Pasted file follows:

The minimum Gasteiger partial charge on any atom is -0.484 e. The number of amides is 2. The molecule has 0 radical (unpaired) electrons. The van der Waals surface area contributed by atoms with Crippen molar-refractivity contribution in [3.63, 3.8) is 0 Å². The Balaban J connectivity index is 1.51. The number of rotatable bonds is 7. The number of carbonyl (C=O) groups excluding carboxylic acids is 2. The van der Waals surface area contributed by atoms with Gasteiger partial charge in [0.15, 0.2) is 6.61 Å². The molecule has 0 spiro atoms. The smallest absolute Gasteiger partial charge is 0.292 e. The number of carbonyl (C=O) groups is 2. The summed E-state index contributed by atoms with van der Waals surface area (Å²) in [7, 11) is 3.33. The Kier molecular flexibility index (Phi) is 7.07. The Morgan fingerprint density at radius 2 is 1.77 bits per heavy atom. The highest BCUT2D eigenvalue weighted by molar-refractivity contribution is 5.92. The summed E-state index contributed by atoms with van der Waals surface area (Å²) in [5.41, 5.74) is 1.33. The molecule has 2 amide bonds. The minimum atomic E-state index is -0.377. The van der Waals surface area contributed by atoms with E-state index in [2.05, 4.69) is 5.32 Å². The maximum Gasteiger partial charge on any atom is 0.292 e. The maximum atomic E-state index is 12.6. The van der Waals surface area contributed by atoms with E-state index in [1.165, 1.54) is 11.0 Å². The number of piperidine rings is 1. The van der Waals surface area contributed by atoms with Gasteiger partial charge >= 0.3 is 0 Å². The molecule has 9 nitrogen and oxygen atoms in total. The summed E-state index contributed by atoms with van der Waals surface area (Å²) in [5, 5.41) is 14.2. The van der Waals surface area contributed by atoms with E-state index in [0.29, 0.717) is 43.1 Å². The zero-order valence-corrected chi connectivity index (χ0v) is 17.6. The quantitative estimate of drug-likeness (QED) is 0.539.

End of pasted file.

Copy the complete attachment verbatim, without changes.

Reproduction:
The minimum Gasteiger partial charge on any atom is -0.484 e. The number of amides is 2. The molecule has 0 radical (unpaired) electrons. The van der Waals surface area contributed by atoms with Crippen molar-refractivity contribution in [3.63, 3.8) is 0 Å². The Balaban J connectivity index is 1.51. The number of rotatable bonds is 7. The number of carbonyl (C=O) groups excluding carboxylic acids is 2. The van der Waals surface area contributed by atoms with Gasteiger partial charge in [0.15, 0.2) is 6.61 Å². The molecule has 0 spiro atoms. The smallest absolute Gasteiger partial charge is 0.292 e. The number of carbonyl (C=O) groups is 2. The summed E-state index contributed by atoms with van der Waals surface area (Å²) in [7, 11) is 3.33. The Kier molecular flexibility index (Phi) is 7.07. The Morgan fingerprint density at radius 2 is 1.77 bits per heavy atom. The highest BCUT2D eigenvalue weighted by molar-refractivity contribution is 5.92. The summed E-state index contributed by atoms with van der Waals surface area (Å²) in [5.41, 5.74) is 1.33. The molecule has 2 amide bonds. The minimum atomic E-state index is -0.377. The van der Waals surface area contributed by atoms with E-state index in [2.05, 4.69) is 5.32 Å². The maximum Gasteiger partial charge on any atom is 0.292 e. The maximum atomic E-state index is 12.6. The van der Waals surface area contributed by atoms with E-state index in [1.165, 1.54) is 11.0 Å². The number of piperidine rings is 1. The van der Waals surface area contributed by atoms with Gasteiger partial charge >= 0.3 is 0 Å². The molecule has 9 nitrogen and oxygen atoms in total. The summed E-state index contributed by atoms with van der Waals surface area (Å²) in [5, 5.41) is 14.2. The van der Waals surface area contributed by atoms with E-state index in [0.29, 0.717) is 43.1 Å². The zero-order valence-corrected chi connectivity index (χ0v) is 17.6. The quantitative estimate of drug-likeness (QED) is 0.539.